On 24 April 1915, a day that marked not only the Armenian history, but the whole world, the Armenian Genocide began. On that day, the Othoman government arrested, tortured and summarily executed about 250 Armenian intellectuals. After that, began the persecution of Armenians with death marches through Mesopotamia, in the desert, without any food or water. It is estimated that three years after 1.5 million Armenians had died. Turkey, as the successor state of the Ottoman Empire, never admitted to the Armenian genocide, even today it denies the existence of genocide and claims there was no extermination, but displacement of the Armenian population.
19-20 OCTOBER: TWO DAYS DEDICATED TO THE ARMENIAN GENOCIDE
Two documentaries by Bared Maronian and a concert with Haig Yazdjian
The Creative Documentary Centre of Kalamata, wishing to commemorate the anniversary of the Armenian Genocide, invited in Kalamata from the United States, the Armenian director Bared Maronian and organizes a two-day tribute to the Armenian Genocide in collaboration with the τη Kalamata Filmhouse, the participation of the the Armenian community of Kalamata, the Armenian National Committee of Greece, the Armenian Youth of Greece and the support of the Holy Metropolis of Messinia and the Μunicipality of Kalamata.
The American Armenian director Bared Maronian, will present his two documentaries, «Orphans of theGenocide» and (Women of 1915, two films that completely outline the historical context and shed light on unknown aspects of genocide..
* It will be the greek premiere for both documentaries
On Saturday, 19th of the month, 7.30 p.m. at the Creative Documentary Center of Kalamata (Benaki 11), the screening of the documentary «Orphans of the Genocide»in the presence of the director, will be followed by a discussion and acquaintance with the director.
The documentary "Orphans of the Genocide" is a 2014 film that premiered in 2015 at the 100th anniversary of the Armenian Genocide. The heroes of the film who tell their stories are the descendants of the Genocide survivors
* At the same time, at the Center will be held a photo exhibition about the Genocide.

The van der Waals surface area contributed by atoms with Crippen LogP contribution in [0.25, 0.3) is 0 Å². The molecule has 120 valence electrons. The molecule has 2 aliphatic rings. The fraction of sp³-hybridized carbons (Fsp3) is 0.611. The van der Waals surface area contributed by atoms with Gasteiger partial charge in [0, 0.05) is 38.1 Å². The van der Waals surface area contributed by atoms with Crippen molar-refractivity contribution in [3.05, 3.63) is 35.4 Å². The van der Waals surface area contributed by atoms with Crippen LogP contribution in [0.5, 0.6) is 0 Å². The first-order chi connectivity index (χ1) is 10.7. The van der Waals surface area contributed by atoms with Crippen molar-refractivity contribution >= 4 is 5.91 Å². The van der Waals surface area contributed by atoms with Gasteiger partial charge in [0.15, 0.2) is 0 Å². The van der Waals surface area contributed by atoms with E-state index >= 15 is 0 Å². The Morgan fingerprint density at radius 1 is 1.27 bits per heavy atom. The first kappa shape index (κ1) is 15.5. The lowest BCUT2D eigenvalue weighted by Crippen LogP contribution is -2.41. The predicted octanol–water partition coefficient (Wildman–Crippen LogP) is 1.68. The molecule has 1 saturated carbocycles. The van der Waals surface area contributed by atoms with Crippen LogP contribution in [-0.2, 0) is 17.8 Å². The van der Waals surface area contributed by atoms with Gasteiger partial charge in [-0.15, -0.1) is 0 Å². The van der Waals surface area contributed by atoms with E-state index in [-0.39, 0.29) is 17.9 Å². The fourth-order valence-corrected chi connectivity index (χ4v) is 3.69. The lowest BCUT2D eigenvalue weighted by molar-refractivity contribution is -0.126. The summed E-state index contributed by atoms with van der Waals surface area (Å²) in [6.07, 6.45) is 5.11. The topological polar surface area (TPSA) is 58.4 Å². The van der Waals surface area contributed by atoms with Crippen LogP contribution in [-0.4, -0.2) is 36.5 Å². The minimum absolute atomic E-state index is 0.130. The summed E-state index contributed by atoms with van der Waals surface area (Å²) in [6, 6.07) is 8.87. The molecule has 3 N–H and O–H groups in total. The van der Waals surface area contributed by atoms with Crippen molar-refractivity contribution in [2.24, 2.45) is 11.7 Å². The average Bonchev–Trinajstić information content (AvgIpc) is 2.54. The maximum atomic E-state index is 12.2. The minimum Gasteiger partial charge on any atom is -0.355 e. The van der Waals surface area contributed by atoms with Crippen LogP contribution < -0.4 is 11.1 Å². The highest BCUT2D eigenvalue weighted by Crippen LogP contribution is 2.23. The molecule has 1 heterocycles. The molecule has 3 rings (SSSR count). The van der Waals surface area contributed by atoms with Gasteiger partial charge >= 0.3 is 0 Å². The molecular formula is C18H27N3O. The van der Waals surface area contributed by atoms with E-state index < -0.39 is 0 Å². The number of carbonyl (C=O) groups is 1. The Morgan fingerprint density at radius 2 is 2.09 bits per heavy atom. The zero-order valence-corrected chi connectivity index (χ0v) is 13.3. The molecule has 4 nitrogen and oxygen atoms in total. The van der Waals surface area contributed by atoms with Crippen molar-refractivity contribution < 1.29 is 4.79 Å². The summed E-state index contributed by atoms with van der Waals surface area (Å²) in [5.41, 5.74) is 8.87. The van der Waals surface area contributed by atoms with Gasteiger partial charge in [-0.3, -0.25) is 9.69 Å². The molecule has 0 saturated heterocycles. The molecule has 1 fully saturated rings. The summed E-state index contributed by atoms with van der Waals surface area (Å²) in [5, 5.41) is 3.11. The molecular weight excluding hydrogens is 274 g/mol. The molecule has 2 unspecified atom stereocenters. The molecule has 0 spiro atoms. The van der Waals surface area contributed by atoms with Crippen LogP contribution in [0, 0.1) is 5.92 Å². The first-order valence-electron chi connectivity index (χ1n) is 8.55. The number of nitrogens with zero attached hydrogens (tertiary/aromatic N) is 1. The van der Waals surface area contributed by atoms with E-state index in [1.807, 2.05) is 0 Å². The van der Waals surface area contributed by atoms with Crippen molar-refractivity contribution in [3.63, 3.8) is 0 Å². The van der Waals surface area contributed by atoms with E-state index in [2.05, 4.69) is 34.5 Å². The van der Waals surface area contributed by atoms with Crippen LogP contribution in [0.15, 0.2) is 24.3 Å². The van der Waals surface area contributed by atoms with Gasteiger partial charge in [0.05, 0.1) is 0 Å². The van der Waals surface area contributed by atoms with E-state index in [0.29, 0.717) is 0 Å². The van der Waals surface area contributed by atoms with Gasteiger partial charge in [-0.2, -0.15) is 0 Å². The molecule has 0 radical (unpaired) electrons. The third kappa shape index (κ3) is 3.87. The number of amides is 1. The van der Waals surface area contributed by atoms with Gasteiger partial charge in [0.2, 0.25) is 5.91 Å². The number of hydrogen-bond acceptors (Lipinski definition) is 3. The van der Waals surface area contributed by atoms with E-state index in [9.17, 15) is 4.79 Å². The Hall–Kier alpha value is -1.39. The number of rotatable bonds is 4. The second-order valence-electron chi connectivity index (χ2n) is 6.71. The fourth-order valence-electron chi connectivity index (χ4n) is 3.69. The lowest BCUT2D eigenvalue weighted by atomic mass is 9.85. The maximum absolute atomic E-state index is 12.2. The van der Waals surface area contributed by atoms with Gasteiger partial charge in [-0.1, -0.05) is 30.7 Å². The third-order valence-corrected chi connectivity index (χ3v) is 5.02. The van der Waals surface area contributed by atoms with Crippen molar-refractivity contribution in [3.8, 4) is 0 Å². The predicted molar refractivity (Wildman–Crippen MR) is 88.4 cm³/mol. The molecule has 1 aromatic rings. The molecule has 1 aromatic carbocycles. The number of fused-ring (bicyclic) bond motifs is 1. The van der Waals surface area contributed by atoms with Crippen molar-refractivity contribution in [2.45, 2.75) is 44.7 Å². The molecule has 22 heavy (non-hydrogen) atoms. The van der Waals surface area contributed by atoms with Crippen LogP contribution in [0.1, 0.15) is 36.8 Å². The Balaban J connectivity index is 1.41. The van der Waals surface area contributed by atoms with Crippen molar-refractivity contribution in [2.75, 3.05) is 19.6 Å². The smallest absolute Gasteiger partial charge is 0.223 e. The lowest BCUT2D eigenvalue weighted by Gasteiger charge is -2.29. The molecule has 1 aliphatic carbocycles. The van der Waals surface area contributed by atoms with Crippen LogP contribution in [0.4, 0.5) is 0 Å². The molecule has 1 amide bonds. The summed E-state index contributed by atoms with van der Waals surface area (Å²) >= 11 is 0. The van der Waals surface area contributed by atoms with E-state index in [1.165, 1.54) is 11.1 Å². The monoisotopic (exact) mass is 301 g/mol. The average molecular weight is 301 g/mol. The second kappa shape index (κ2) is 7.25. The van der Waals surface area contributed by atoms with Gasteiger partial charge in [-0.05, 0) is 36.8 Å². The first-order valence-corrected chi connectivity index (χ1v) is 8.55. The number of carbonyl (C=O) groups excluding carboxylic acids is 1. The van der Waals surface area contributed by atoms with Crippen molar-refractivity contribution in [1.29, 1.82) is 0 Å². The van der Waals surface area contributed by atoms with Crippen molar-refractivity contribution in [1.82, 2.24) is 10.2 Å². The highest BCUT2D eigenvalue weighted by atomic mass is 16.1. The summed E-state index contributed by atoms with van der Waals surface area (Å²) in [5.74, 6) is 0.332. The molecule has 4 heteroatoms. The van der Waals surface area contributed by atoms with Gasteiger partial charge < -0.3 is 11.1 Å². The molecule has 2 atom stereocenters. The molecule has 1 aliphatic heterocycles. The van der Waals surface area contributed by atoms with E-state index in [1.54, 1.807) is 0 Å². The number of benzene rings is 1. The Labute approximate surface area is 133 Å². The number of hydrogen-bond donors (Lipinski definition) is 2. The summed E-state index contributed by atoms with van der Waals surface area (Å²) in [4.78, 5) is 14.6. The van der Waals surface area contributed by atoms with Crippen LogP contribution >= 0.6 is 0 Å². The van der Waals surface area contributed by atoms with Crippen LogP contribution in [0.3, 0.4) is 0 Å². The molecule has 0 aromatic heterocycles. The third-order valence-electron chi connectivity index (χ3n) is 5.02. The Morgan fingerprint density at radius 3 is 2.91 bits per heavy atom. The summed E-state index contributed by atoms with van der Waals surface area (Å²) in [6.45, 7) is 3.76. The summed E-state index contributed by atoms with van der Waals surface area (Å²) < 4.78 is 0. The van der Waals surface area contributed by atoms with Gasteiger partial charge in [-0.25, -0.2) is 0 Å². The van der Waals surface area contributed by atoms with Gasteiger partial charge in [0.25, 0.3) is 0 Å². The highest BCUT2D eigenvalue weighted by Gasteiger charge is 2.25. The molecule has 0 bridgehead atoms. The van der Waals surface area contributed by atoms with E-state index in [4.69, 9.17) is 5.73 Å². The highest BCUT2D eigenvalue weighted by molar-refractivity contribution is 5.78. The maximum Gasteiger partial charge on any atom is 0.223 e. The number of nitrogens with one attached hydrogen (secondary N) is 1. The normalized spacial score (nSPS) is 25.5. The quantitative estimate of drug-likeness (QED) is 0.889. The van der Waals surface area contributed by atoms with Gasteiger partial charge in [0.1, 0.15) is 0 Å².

On Sunday 20 October, In the auditorium "Theod. Aggelopoulos ' in the Labor Center, the program is formed as follows:
6 p.m. Retrospection to the historical and political context of Genocide, Among others, there will be speeches by:
6:30 p.m. Screening of the documentary «Women of 1915» by Bared Maronian
8:00 p.m. Director's speeche
8:30 p.m Concert of Haig Yazdjian
The Documentary «Women of 1915» (Women of 1915), delineates the untold stories of those Armenian women, who despite experiencing unimaginable indignities, resiliently survived the genocide and of all those American, Scandinavian, European and Canadian women, who flocked into the killing fields of the Armenian Genocide and helped save a nation.
• Haig Yazdjian was born in 1959 in Aleppo of Syria by Armenian parents, while living and working in Greece from 1980. He plays the oud and composes. Yazdjian has appeared in many music scenes in Athens and has collaborated with great Greek and foreign artists, while he is especially beloved in the Armenian Greek community – and not only. The artist participates in concerts around the world with famous soloists – indicatively, in 2006 he participated in the European Tour of Loreena McKennitt.
Bared Maronian specializes in producing Armenian documentaries, with three films produced so far. Women of 1915 , which will be screened on Sunday at the auditorium "Theod. Aggelopoulos" is a documentary which unveils the role of the Armenian women of the era and the horrors they endured during the Armenian Genocide.